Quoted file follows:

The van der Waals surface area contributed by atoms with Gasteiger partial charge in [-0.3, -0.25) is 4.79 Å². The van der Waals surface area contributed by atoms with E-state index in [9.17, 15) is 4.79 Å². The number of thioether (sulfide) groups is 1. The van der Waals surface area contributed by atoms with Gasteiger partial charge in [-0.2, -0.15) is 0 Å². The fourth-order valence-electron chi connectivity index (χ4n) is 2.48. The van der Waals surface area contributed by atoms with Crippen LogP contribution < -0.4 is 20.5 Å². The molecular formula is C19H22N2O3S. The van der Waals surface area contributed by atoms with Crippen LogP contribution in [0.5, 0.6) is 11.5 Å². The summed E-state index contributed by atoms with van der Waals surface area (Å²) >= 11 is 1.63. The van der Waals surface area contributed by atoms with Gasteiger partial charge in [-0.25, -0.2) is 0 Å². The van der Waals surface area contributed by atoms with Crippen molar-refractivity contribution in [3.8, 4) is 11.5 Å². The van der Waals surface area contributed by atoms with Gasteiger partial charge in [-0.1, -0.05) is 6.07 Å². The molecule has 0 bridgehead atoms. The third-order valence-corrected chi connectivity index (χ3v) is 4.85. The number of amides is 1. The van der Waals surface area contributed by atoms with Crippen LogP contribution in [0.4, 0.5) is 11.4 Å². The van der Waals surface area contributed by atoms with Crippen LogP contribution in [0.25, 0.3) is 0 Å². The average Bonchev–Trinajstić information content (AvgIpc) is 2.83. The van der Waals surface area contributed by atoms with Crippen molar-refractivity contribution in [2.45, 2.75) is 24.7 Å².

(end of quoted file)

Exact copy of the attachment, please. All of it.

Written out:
The van der Waals surface area contributed by atoms with Gasteiger partial charge in [-0.3, -0.25) is 4.79 Å². The van der Waals surface area contributed by atoms with E-state index in [9.17, 15) is 4.79 Å². The number of thioether (sulfide) groups is 1. The van der Waals surface area contributed by atoms with Gasteiger partial charge in [-0.2, -0.15) is 0 Å². The fourth-order valence-electron chi connectivity index (χ4n) is 2.48. The van der Waals surface area contributed by atoms with Crippen LogP contribution < -0.4 is 20.5 Å². The molecular formula is C19H22N2O3S. The van der Waals surface area contributed by atoms with Crippen LogP contribution in [0.5, 0.6) is 11.5 Å². The summed E-state index contributed by atoms with van der Waals surface area (Å²) >= 11 is 1.63. The van der Waals surface area contributed by atoms with Gasteiger partial charge in [-0.25, -0.2) is 0 Å². The van der Waals surface area contributed by atoms with Crippen molar-refractivity contribution in [3.8, 4) is 11.5 Å². The van der Waals surface area contributed by atoms with Gasteiger partial charge in [-0.1, -0.05) is 6.07 Å². The molecule has 0 bridgehead atoms. The third-order valence-corrected chi connectivity index (χ3v) is 4.85. The number of amides is 1. The van der Waals surface area contributed by atoms with Crippen LogP contribution in [0.4, 0.5) is 11.4 Å². The van der Waals surface area contributed by atoms with Crippen LogP contribution in [0.25, 0.3) is 0 Å². The average Bonchev–Trinajstić information content (AvgIpc) is 2.83. The van der Waals surface area contributed by atoms with Crippen molar-refractivity contribution in [2.45, 2.75) is 24.7 Å².